Praia do Futuro [Futuro Beach] (2014)

Praia do Futuro
Director: Karim Aïnouz
Writer: Felipe Bragança, Karim Aïnouz
Cast: Wagner Moura, Clemens Schick, Jesuíta Barbosa
Part of: identities Festival
Seen on: 13.6.2015

Donato (Wagner Moura) is a lifeguard in Brazil. After he fails to save a German tourist from drowning, the first person he loses, he meets Konrad (Clemens Schick), the victim’s friend. He offers Konrad a ride and next thing you know, Donato is very much in love with him – and vice versa. When Konrad’s stay in Brazil draws to a close, Donato decides to come with him to Germany, abruptly severing all contact to his home.

Praia do Futuro is divided into three parts and fortunately, the last part makes up for a lot, because the first two parts dragged and constantly left out the things I was most interested in.



Praia do Futuro starts with the circumstances of how Konrad and Donato (made adorable by Wagner Moura) meet, but while they show how Donato comes to see Konrad to express his condolences and offering a ride, it then jumps to the two of them fucking in the car at the side of the road, leaving out what I wanted to know: when and how did their relationship go from professional courtesy and sympathy to sex and love? After Donato moves to Germany: why did he just cease contact with his entire family, in particular his brother – with whom he has a close and loving relationship, as the film spends a lot of time on to show? And finally what happened to and with Konrad and Don, before Ayrton (Jesuíta Barbosa), the by then grown up litte brother, comes to Germany to look for Don? Obviously they are not together anymore, but there is still so much going on between them that you can’t possibly say that they are over.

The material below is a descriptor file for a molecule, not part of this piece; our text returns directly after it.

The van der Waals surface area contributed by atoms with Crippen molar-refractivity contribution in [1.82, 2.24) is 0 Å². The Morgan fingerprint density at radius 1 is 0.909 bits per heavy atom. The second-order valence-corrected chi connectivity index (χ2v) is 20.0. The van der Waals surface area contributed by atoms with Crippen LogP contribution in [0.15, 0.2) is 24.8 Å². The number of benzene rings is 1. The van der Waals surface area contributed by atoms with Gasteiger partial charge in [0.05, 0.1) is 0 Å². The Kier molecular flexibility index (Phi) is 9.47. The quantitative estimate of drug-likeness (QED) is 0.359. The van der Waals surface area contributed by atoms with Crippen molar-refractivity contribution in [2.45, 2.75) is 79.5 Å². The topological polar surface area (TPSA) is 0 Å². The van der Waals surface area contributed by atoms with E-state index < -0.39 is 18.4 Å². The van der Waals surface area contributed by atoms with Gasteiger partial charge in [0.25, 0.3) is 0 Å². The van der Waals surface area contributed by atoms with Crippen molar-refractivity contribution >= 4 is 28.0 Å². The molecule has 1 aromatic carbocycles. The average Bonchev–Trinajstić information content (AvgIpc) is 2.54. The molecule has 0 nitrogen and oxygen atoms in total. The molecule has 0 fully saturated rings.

The film refuses to show us all of those pivotal moments and I missed them sorely. Without them the story felt incomplete and lopsided and the characters remained too opaque for their own good.

praiadofuturo1Fortunately the third act, as I said, made up for a lot of that, providing us with a well-rounded plot in Ayrton coming to Germany to finally confront his brother about his leaving without a word, forcing all three men to look at themselves and their relationships with each other – a process the movie chronicles with a lot of tact and sensitivity. Plus, Jesuíta Barbosa gives one hell of a performance.

It all culminates into a nice ending, only slightly marred by a unnecessary and intrusive voice-over, turning the entire film around on the last stretch. But even that strong third couldn’t make up for the complete lack of women in the whole film or the dragging, boring first two thirds.

praiadofuturo2Summarizing: a mixed bag of beans.

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